U.S. Bank Morgan Stanley has estimated that global sales from clean energy sources such as wind, solar and geothermal power and biofuels could grow to as much as $1 trillion a year by 2030. In the meantime, the market may hit $505 billion in sales by 2020 — almost 9 times the level in 2005. Not a bad idea to invest, right?
Well, maybe. While it’s a sure bet that renewable energy will grow in percentage sales of global energy sources; there’s no telling how rapid or sustained such growth might be. Morgan Stanley was clear to indicate that current numbers are based on bullish investments, the rising value of oil, and current worldwide concerns over global warming. A change in any number of these factors could affect the industry. From the article,
“The bank was particularly bullish on solar power. Market penetration of solar in electricity generation could rise from levels almost too small to measure in 2005 to 11.2 percent in 2030, while wind power could go from 0.9 percent to 9.6 percent by 2030, it said.
Solar would take more market share as costs decline for things like panels that convert the sun’s rays into power. The cost of solar power should sink from $8 per Gigawatt installed in 2005 to $1.60 per GW by 2030. Wind power, which was $2 per GW. would cost about the same through 2030, it said. Penetration of biofuels like ethanol and biodiesel in transportation could grow from around 1 percent in 2005 to 21 percent in 2030, it said, assuming cars boost fuel efficiency.”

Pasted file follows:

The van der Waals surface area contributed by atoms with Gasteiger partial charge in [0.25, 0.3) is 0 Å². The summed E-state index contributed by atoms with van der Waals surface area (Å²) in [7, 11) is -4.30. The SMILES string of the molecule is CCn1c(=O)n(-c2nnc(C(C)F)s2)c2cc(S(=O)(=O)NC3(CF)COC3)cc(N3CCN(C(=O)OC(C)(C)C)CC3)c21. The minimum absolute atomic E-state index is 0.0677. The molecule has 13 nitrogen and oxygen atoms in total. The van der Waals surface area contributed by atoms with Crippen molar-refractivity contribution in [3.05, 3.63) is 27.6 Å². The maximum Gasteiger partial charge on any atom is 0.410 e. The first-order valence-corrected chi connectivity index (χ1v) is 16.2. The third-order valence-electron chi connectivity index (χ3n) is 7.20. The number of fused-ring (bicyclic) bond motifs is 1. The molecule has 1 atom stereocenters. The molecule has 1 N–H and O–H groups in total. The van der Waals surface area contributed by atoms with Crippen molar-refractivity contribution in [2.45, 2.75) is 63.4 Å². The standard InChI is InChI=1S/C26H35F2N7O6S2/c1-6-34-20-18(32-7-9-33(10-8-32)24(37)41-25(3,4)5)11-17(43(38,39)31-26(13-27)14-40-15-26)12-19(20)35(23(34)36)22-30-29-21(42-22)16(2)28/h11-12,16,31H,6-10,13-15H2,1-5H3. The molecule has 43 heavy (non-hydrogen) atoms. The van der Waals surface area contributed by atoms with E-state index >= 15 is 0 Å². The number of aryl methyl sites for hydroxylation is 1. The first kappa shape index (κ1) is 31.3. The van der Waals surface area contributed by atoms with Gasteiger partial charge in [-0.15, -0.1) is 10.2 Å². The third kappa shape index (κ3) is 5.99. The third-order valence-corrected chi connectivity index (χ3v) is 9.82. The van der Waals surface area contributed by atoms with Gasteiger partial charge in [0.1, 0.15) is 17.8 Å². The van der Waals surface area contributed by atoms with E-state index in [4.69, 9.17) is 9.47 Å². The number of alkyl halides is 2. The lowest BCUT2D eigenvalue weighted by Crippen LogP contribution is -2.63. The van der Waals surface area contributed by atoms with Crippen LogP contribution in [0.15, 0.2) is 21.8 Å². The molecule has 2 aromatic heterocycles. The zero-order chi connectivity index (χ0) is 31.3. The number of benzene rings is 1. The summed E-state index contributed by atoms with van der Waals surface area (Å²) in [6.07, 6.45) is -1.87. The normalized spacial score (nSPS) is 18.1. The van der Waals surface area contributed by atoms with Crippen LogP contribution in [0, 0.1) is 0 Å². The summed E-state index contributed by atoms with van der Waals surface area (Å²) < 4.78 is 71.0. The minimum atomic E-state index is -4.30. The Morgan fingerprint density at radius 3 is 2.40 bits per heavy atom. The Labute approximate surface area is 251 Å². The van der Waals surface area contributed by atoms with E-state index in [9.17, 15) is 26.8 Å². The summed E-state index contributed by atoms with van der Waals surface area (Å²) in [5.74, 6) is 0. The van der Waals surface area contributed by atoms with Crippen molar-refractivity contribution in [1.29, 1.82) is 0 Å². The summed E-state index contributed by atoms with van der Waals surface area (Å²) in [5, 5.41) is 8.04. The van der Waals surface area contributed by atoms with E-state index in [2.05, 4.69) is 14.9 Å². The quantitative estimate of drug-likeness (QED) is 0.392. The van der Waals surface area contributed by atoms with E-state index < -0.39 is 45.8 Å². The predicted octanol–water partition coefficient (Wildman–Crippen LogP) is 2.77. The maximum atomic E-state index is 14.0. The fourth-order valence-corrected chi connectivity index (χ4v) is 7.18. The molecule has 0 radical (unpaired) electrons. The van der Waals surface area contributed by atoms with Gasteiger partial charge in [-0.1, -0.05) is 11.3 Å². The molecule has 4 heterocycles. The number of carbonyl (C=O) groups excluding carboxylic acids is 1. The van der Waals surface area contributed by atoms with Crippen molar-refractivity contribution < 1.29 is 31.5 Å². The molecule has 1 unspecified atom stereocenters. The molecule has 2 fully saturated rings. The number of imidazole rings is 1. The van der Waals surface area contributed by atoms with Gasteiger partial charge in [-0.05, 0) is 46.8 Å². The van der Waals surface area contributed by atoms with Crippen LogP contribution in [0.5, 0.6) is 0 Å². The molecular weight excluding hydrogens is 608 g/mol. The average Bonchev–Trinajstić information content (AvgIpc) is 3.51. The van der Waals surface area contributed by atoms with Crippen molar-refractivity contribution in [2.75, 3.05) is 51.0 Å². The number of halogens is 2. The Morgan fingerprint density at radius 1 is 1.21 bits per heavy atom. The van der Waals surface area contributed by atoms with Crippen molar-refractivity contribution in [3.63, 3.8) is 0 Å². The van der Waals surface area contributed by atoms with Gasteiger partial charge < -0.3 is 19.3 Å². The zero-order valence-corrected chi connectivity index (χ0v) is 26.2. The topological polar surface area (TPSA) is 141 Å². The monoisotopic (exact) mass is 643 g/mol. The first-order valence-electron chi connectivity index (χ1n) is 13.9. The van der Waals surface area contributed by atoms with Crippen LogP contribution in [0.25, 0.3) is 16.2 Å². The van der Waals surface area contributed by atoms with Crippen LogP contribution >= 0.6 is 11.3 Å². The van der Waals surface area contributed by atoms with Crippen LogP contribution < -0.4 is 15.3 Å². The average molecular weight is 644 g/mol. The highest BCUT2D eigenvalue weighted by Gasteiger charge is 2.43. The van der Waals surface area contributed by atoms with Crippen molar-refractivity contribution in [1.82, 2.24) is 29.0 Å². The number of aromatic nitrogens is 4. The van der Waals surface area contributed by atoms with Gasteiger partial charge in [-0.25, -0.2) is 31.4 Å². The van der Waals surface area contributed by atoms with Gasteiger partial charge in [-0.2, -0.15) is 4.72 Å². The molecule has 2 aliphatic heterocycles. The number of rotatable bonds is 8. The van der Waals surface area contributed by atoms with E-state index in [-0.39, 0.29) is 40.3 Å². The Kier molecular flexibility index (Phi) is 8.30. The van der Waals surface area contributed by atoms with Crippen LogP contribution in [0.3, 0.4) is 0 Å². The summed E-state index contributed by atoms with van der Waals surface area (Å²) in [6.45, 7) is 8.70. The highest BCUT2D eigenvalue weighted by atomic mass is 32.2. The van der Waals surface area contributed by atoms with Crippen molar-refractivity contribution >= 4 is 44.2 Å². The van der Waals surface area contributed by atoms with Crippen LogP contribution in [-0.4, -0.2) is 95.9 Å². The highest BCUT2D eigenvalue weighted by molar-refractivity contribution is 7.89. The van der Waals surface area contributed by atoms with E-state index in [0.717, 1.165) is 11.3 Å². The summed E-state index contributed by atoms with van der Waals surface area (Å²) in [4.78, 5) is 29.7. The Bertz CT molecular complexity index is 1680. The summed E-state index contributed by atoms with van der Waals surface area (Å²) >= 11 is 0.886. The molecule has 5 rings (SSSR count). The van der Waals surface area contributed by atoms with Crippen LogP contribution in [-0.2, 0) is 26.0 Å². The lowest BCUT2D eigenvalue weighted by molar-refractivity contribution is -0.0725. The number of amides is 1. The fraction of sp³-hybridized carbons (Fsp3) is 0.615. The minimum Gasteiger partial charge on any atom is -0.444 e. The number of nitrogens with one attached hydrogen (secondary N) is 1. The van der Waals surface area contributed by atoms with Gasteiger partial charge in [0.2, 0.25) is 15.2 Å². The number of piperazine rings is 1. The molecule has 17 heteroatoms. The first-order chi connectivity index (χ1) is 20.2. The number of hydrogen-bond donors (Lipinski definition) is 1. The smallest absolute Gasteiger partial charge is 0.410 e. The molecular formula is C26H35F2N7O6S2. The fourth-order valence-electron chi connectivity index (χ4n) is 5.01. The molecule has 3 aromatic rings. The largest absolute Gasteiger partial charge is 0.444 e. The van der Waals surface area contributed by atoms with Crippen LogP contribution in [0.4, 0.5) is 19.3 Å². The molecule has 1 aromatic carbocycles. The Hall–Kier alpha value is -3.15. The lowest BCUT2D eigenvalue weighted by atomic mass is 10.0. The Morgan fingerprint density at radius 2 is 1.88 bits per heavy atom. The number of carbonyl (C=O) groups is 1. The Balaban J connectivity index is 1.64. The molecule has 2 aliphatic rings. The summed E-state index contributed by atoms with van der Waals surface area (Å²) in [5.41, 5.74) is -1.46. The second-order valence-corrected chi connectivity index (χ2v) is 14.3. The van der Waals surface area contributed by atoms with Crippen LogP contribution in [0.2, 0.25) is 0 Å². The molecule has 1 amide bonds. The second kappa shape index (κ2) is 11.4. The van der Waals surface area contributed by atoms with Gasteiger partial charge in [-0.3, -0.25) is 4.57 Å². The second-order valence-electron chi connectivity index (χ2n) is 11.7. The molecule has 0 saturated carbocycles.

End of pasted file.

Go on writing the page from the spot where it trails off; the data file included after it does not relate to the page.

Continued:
While Morgan Stanley has been dipping its toes into the industry — with assistance for renewable energy companies going public — it plans to aggressively invest some $3 billion in carbon markets over the next five years. The solar stocks currently shining are still considered “volatile” by some (a bit of a enthusiasm bubble, perhaps?) but if you do your homework, it might not be a bad idea to familiarize yourself with an industry some are claiming will be the next “Industrial Revolution”. Good for the planet and potentially very good for your wallet.